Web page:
The Disillusionment of American Dream in Great Gatsby and Tender Is the Night

19485 Words May 5th, 2013 78 Pages
The disillusionment of American dream in the Great Gatsby and Tender is the night

Chapter I Introduction

F. Scott Fitzgerald is the spokesman of the Jazz Age and is also one of the greatest novelists in the 20th century. His novels mainly deal with the theme of the disillusionment of the American dream of the self-made young men in the 20th century. In this thesis, Fitzgerald’s two most important novels The Great Gatsby(2003) and Tender is the Night(2005) are analyzed. Both these two novels tell us the story of the pursuit and failure of the American dream of the young men in the twenties. Jay Gatsby is the central character of The Great Gatsby and Dick Diver is the counterpart of Tender Is the Night and both these two men fall in
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She is the daughter of a millionaire, but unfortunately she is the victim of the incest and has a serious mental disease. As a doctor, Dick is sympathetic with her and wants to cure her to realize his American dream—that’s to get the admission and acceptance of the upper class, so he marries her and devotes more than his decade of life to curing her. But Nicole leaves him after her recovery and turns to her new lover, Tommy Barban. Dick goes back to his hometown quietly. “Dick’s weaknesses and his identity as a ‘spoiled priest’ are rooted in his personality—his egotism and desire to please and be loved that transform him into a social climber whose natural idealism is finally corrupted by the amoral values of his flock.” (Stavola 1979:148) We are not allowed to forget that both Jay Gatsby and Dick Diver are the representative figures of the American dream of the 20th century. Both these two men come from a family with little or no money, but they manage to attend a famous university—Oxford to raise their social positions. When the rising young men are halfway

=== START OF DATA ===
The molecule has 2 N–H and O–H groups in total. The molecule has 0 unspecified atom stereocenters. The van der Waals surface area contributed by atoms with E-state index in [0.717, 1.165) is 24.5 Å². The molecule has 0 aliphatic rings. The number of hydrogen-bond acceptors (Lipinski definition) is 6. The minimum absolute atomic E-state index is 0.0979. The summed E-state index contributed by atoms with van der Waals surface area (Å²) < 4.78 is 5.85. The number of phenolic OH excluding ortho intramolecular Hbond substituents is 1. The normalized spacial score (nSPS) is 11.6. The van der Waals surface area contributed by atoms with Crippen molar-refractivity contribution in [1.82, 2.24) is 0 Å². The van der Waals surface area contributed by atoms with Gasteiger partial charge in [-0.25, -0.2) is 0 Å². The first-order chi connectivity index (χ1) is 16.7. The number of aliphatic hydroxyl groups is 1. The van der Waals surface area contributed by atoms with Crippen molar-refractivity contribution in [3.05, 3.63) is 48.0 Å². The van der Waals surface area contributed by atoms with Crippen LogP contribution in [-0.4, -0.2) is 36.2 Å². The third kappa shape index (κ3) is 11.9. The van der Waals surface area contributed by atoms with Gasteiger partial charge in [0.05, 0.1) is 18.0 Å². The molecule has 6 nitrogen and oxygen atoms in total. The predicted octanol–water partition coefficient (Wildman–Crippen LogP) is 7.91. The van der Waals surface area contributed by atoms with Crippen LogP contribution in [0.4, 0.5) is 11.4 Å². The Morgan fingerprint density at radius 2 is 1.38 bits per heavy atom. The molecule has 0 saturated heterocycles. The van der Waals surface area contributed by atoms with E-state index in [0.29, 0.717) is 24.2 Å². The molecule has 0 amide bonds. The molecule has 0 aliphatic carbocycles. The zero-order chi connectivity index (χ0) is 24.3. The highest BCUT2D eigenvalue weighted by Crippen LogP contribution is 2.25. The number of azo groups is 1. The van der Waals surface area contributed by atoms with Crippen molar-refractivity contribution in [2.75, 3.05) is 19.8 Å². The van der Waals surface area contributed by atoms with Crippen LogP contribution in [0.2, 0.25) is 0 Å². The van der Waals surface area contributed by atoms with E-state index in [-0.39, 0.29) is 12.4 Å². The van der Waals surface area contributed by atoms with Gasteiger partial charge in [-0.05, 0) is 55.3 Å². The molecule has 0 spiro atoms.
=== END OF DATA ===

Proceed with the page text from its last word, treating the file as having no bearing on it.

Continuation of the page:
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to the top, they fall in love with the rich and beautiful girls from the upper class, and they win the rich girls but at last are destroyed by their wealth or their relatives. “Their real dream was that of achieving a new status and a new essence, of rising to a loftier place in

the mysterious hierarchy of human worth.” 4

To understand the pursuers of the
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